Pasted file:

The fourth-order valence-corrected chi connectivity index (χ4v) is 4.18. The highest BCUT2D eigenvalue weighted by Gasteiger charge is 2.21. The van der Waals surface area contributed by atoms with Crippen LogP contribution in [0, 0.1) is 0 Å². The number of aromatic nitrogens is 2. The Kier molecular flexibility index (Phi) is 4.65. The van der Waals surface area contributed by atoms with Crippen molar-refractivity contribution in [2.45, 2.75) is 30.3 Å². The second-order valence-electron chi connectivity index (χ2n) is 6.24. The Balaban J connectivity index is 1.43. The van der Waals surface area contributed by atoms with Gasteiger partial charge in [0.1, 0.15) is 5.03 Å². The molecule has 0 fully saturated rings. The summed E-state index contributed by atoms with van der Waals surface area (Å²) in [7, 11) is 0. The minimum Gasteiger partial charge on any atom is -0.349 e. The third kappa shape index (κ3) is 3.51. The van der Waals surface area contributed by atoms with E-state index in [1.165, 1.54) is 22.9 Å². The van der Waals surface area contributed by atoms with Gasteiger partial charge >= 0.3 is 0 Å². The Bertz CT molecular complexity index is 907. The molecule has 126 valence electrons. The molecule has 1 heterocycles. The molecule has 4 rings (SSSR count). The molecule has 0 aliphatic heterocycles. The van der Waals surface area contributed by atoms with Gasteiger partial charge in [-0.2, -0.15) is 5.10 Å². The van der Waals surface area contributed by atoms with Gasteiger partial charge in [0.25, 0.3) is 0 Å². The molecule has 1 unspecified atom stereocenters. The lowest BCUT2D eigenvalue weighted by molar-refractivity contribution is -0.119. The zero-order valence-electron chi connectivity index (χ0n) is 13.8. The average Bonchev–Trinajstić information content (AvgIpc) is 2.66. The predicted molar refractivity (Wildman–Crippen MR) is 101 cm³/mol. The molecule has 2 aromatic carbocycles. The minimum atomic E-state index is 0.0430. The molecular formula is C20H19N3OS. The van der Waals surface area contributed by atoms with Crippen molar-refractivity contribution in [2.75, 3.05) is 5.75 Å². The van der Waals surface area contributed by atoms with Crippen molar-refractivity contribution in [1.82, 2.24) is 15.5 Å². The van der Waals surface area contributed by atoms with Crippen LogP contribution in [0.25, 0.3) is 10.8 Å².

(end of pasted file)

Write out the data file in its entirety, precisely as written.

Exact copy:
The fourth-order valence-corrected chi connectivity index (χ4v) is 4.18. The highest BCUT2D eigenvalue weighted by Gasteiger charge is 2.21. The van der Waals surface area contributed by atoms with Crippen LogP contribution in [0, 0.1) is 0 Å². The number of aromatic nitrogens is 2. The Kier molecular flexibility index (Phi) is 4.65. The van der Waals surface area contributed by atoms with Crippen molar-refractivity contribution in [2.45, 2.75) is 30.3 Å². The second-order valence-electron chi connectivity index (χ2n) is 6.24. The Balaban J connectivity index is 1.43. The van der Waals surface area contributed by atoms with Gasteiger partial charge in [0.1, 0.15) is 5.03 Å². The molecule has 0 fully saturated rings. The summed E-state index contributed by atoms with van der Waals surface area (Å²) in [7, 11) is 0. The minimum Gasteiger partial charge on any atom is -0.349 e. The third kappa shape index (κ3) is 3.51. The van der Waals surface area contributed by atoms with E-state index in [1.165, 1.54) is 22.9 Å². The van der Waals surface area contributed by atoms with Gasteiger partial charge >= 0.3 is 0 Å². The Bertz CT molecular complexity index is 907. The molecule has 126 valence electrons. The molecule has 1 heterocycles. The molecule has 4 rings (SSSR count). The molecule has 0 aliphatic heterocycles. The van der Waals surface area contributed by atoms with Gasteiger partial charge in [-0.2, -0.15) is 5.10 Å². The van der Waals surface area contributed by atoms with Gasteiger partial charge in [0.25, 0.3) is 0 Å². The molecule has 1 unspecified atom stereocenters. The lowest BCUT2D eigenvalue weighted by molar-refractivity contribution is -0.119. The zero-order valence-electron chi connectivity index (χ0n) is 13.8. The average Bonchev–Trinajstić information content (AvgIpc) is 2.66. The predicted molar refractivity (Wildman–Crippen MR) is 101 cm³/mol. The molecule has 2 aromatic carbocycles. The minimum atomic E-state index is 0.0430. The molecular formula is C20H19N3OS. The van der Waals surface area contributed by atoms with Crippen molar-refractivity contribution in [2.75, 3.05) is 5.75 Å². The van der Waals surface area contributed by atoms with Crippen molar-refractivity contribution in [1.82, 2.24) is 15.5 Å². The van der Waals surface area contributed by atoms with Crippen LogP contribution in [0.25, 0.3) is 10.8 Å².